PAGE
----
Yes The Sun Can Be Damaging, But It May Also Prevent Certain Health Problems
You're right to be cautious about the sun. It can cause skin cancer, damage your eyes and make you look older. But with the right protection, getting at least 30 minutes of it a day may prevent Type 2 diabetes and metabolic syndrome - which increases the risk of heart disease and certain types of cancer, according to Cincinnati Children's Hospital Medical Center researchers.
Pediatric ophthalmologist and developmental biologist Richard Lang, Ph.D., has discovered sunlight stimulates fat cells deep inside the body. This produces the raw materials all other cells use for energy.
In a paper he published Jan. 21 in the journal Cell Reports, Lang details how reliance on the sun for thousands of years has developed genes that are light-sensing. They are called opsins and control a variety of functions, including the sleep-wake cycle.
It appears the sun can get through clothing. Lang says it doesn't have to be direct sunlight. You can be standing under a tree. "You can take precautions for the damaging parts of the spectrum in the usual ways," he says. "But I think this new work is helping us to see that we have to think a little bit more carefully about what different parts of the spectrum do."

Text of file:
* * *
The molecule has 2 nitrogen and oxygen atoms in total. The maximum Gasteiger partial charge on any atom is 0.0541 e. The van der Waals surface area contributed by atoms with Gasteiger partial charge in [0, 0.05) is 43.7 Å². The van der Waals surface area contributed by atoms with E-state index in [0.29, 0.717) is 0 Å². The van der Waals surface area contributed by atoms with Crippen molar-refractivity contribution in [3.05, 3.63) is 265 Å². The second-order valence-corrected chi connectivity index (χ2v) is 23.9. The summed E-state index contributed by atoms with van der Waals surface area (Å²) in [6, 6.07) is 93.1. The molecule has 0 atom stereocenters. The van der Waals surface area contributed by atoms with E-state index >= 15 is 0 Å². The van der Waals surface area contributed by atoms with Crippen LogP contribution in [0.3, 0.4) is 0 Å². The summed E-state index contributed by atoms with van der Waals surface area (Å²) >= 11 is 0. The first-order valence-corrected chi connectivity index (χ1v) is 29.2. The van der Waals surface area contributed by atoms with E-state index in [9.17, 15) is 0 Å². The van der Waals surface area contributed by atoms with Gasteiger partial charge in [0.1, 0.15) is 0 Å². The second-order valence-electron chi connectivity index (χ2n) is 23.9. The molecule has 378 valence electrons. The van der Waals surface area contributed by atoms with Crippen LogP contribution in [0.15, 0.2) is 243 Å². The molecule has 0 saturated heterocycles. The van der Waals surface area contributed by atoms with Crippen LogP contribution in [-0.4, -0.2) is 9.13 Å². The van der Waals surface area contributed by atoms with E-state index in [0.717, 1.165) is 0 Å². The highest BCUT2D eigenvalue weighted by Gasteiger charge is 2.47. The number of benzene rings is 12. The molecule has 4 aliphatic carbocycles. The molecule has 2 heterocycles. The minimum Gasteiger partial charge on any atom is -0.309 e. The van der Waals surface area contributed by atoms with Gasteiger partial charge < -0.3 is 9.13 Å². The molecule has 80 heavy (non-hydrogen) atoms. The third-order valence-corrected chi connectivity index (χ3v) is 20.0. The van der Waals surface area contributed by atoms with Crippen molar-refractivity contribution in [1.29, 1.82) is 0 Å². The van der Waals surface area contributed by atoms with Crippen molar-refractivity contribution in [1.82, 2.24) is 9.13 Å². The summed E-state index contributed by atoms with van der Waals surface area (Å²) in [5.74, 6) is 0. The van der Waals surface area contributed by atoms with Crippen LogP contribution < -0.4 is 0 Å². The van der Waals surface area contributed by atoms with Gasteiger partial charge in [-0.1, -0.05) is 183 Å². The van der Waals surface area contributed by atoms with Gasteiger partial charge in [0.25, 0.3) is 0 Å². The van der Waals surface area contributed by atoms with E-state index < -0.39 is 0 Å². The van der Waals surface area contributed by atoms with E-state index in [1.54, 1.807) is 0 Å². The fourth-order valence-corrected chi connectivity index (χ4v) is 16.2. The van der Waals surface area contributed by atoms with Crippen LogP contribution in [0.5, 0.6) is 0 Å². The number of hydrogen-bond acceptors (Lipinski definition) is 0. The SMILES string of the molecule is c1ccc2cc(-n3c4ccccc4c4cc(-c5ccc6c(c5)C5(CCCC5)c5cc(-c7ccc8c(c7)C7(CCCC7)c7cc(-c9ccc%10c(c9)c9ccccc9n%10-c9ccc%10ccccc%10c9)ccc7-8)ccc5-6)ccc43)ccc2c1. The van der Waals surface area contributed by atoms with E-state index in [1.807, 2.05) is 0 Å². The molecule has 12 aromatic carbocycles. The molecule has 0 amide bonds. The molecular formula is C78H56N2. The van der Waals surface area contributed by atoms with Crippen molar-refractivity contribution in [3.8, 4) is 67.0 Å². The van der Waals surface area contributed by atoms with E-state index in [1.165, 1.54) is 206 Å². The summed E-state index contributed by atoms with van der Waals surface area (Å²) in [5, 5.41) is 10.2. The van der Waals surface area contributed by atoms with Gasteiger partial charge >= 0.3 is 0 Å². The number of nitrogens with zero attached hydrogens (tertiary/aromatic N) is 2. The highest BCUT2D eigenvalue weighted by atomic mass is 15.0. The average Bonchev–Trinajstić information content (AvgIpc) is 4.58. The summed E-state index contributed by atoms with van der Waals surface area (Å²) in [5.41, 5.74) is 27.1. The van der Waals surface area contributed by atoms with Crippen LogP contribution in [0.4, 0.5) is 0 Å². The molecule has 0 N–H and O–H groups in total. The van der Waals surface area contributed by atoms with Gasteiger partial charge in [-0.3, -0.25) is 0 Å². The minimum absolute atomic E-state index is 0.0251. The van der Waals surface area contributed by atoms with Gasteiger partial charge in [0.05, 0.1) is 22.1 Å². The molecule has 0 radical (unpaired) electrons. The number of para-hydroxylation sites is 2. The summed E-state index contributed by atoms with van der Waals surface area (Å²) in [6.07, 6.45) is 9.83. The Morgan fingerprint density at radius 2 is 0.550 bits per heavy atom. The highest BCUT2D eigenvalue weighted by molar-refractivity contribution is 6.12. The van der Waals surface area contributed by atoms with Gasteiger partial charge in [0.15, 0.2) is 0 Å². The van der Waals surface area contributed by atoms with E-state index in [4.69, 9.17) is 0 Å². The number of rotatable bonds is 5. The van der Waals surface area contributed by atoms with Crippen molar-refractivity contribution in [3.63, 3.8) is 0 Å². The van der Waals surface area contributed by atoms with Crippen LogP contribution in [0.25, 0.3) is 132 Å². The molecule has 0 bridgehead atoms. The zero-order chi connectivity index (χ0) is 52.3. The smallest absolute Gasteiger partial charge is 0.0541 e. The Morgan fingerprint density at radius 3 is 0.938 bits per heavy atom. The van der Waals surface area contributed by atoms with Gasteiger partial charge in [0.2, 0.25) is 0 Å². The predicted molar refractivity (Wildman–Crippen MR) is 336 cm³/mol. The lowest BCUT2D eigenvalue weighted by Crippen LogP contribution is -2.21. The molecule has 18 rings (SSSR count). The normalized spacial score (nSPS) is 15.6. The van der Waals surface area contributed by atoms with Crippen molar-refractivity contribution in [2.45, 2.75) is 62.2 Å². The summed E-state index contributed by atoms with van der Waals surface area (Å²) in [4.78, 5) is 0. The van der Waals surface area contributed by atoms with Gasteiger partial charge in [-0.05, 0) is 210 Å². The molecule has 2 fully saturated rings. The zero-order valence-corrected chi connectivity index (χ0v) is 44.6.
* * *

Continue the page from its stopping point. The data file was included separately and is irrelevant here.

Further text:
When Should You Be Out In The Sun?
Lang finds it's especially important to be outside at dawn and dusk, but says that's difficult for a lot of people. Using the sun to maintain health would be a lifestyle change for many who spend much of the time indoors. Lang says lights just don't do it. He is focusing on opsin 5 - an ultraviolet light sensor expressed in the retina - and opsin 3, which is expressed in the skin cells that produce melanin.
Lang says artificial lights produce very little of the violet light that stimulates opsin 5 and produce lower levels of the blue light that stimulates opsin 3.
A Light That Is As Good As The Sun
The ultimate goal would be to develop a light that functions like the sun. Lang has convinced the people planning the new Cincinnati Children's Hospital to put spectrally tune-able lighting systems in every neonatal intensive care unit. They will be used for research purposes to improve the health outcomes by stimulating these light pathways.
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